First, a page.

In February 2011 OEHHA and CDPH presented the Chemical Emissions Study results at CalRecycle’s monthly public meeting. Results show that TDR and NR flooring products emit a myriad of VOC chemicals, and their release is not uniform among the different products. In general, rubber flooring products were found to emit a range of VOCs at different rates due to variations in material properties, and thickness. Several TDR flooring products emitted high rates of VOCs over the tested period, although chemicals of known health concern were at low levels or absent in most products. Xylene, butylated hyroxytoluene, ethylbenzene, toluene, formaldehyde, and acetaldehyde were found in a range of products. Benzene and carbon disulfide were above the health threshold in one or two samples.
Conclusions and Recommendations
As Noted in the 2003 BMES, the Chemical Emissions Study findings showed that both TDR and NR flooring products emit a myriad of VOCs. A minority of products released excessive amounts of chemicals. TDR flooring products designated for interior-only use are generally lower emitting; exterior products were frequently “super VOC emitters.” NR flooring products in this study emitted higher amounts of some chemicals than TDR products. Indoor modeling for these products emission rates indicated potential exposures near the cREL for acetalaldehyde, benzene, formaldehyde, naphthalene, toluene, and xylene at 14 days. Potential exposures were generally not high among the interior-only products tested, and emission rates, for most of these chemicals appear to decrease by the 28-day tests.
- Subject to VOC screening of specific products under CDPH Section 01350, TDR and NR flooring may be acceptable for indoor use, although products designated for exterior or exterior-interior use should generally be avoided (indoors).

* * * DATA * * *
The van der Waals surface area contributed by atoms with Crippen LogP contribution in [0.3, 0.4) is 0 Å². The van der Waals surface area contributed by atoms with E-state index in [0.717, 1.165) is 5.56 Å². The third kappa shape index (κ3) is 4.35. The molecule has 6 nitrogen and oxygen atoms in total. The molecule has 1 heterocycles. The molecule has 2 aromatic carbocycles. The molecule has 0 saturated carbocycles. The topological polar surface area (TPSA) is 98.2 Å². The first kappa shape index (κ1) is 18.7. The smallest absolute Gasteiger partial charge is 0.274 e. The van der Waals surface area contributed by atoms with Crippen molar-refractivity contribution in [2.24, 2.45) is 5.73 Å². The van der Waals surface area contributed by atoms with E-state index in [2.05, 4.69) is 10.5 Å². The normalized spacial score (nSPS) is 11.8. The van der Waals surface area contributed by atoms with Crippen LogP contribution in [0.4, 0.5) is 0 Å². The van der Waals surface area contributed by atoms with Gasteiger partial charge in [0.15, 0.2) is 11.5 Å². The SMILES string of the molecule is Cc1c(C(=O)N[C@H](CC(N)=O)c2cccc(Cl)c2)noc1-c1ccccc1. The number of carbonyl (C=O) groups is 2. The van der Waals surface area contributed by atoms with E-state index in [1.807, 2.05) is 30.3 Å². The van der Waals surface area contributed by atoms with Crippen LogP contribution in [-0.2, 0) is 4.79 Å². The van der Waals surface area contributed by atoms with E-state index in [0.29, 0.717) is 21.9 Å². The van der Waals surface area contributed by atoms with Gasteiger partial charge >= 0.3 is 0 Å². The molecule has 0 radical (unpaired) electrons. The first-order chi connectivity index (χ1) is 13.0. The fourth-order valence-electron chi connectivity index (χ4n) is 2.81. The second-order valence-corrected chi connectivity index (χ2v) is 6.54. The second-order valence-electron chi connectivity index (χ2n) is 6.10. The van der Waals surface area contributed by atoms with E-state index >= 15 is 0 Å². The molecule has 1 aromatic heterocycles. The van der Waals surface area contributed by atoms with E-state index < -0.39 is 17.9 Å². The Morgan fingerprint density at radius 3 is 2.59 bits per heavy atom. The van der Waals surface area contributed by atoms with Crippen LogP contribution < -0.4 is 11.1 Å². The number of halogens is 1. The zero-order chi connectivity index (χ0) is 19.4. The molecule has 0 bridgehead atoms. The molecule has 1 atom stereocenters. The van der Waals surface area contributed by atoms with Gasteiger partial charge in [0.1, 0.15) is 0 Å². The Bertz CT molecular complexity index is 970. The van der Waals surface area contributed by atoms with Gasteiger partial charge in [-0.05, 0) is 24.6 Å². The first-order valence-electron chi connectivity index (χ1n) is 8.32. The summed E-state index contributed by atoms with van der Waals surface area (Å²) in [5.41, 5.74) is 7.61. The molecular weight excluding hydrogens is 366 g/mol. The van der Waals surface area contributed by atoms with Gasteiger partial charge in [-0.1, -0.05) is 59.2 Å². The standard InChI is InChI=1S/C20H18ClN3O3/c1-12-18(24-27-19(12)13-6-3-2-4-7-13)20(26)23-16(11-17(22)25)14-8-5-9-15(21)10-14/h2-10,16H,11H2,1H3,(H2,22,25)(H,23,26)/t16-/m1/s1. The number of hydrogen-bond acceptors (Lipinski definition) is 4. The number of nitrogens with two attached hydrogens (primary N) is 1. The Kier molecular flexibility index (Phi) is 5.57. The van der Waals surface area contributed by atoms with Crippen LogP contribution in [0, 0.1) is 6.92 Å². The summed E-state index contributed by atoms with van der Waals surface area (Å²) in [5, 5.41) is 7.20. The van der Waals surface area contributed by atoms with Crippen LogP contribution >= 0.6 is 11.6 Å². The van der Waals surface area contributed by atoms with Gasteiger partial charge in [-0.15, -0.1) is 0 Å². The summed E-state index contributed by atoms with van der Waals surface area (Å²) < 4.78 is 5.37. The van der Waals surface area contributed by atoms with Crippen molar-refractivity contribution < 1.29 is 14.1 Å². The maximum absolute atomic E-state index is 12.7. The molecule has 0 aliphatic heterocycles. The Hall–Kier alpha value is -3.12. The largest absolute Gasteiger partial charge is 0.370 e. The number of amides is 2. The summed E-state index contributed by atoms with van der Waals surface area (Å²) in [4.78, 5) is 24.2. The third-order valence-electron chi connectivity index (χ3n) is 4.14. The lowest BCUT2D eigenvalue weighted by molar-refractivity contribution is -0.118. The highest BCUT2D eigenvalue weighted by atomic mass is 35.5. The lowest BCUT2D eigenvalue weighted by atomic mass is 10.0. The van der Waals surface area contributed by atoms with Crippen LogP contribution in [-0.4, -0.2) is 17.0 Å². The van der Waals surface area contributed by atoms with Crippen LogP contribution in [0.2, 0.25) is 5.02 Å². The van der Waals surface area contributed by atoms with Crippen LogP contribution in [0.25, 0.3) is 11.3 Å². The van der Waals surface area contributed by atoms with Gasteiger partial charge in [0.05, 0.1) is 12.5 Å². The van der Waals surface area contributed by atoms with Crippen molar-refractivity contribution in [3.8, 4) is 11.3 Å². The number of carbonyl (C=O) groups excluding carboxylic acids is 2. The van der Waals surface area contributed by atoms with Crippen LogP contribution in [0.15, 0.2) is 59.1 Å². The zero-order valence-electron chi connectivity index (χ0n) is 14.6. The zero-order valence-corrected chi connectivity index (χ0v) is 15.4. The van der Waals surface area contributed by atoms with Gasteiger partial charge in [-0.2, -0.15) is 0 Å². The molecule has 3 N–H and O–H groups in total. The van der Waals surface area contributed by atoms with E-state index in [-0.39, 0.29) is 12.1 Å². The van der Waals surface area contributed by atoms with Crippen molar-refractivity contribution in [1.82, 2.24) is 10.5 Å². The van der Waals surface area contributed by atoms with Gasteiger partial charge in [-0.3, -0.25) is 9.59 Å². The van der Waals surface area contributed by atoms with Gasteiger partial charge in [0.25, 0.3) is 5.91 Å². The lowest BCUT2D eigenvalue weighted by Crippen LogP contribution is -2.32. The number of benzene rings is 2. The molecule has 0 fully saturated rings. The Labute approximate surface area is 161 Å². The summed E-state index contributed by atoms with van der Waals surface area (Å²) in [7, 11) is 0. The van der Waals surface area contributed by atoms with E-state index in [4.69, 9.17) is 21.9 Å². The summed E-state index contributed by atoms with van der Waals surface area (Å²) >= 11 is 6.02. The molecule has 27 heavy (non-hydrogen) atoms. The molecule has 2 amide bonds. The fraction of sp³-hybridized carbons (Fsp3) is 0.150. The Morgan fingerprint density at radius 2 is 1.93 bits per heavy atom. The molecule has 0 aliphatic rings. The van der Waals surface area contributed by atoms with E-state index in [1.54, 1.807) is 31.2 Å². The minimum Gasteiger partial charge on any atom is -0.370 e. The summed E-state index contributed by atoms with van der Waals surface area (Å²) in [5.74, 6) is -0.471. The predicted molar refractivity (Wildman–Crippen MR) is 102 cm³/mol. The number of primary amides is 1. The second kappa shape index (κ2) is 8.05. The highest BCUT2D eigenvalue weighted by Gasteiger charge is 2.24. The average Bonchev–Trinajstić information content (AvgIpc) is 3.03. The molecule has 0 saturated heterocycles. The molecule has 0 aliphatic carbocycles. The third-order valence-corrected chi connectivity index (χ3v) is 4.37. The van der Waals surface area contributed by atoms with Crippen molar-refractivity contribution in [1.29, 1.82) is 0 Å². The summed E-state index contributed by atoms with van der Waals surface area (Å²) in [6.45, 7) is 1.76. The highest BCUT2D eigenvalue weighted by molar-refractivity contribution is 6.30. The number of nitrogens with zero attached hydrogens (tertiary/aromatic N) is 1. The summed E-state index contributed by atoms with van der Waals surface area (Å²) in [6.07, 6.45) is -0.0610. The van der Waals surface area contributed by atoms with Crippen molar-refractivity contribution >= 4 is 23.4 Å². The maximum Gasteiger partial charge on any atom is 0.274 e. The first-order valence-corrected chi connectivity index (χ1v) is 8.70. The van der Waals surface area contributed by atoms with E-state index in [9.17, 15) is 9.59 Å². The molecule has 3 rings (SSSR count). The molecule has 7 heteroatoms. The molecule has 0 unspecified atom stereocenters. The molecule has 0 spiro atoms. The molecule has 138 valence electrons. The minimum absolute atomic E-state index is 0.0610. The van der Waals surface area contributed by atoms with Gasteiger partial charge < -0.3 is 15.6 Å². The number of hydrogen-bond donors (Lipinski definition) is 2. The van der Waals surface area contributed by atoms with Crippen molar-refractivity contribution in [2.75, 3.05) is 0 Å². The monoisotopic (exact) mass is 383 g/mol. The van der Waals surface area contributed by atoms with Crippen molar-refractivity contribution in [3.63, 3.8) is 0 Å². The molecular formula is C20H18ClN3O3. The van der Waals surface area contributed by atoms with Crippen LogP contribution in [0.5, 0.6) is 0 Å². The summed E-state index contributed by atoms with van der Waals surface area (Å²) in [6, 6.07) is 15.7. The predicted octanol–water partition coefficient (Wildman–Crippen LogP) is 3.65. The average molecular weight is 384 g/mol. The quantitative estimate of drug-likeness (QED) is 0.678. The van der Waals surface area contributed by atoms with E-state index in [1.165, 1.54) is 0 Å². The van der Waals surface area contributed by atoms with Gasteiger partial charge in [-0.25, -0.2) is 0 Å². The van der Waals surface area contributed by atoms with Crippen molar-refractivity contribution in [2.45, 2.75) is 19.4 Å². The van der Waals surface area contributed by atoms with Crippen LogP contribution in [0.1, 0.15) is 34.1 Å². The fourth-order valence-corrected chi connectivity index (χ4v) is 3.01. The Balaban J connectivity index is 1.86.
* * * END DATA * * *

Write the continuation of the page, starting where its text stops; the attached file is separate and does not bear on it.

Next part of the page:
- TDR and NR flooring can emit high levels of chemicals that do not have health-based guidelines or standards, and occasionally, some major constituents are not readily identifiable by routine analytical methods. Because of these characteristics, consideration should be given to setting an allowable limit for “total” VOC emissions for rubber flooring (both TDR and NR) to be used indoors (e.g., as used in Greenguard IAQ certifications), as a supplement to CDPH Section 01350 VOC screening and acceptance criteria.
- Pre-occupancy flush out (or off-site pre-conditioning) is appropriate when TDR and NR flooring products are used indoors. Data suggests that most chemicals emissions are substantially reduced after ~28 days; however, substantial emissions of several compounds remained through the 90-day conditioning period. This raises concerns about “new” rubber flooring products impacts (e.g., sensory) persisting past installation.
The inconsistent presence of a few chemicals (e.g., benzene) suggests occasional reliability problems for crumb rubber or processing chemicals sources. Manufacturers should screen sources of rubber and solvents used in rubber-flooring manufacturing for contaminants that are not essential to production.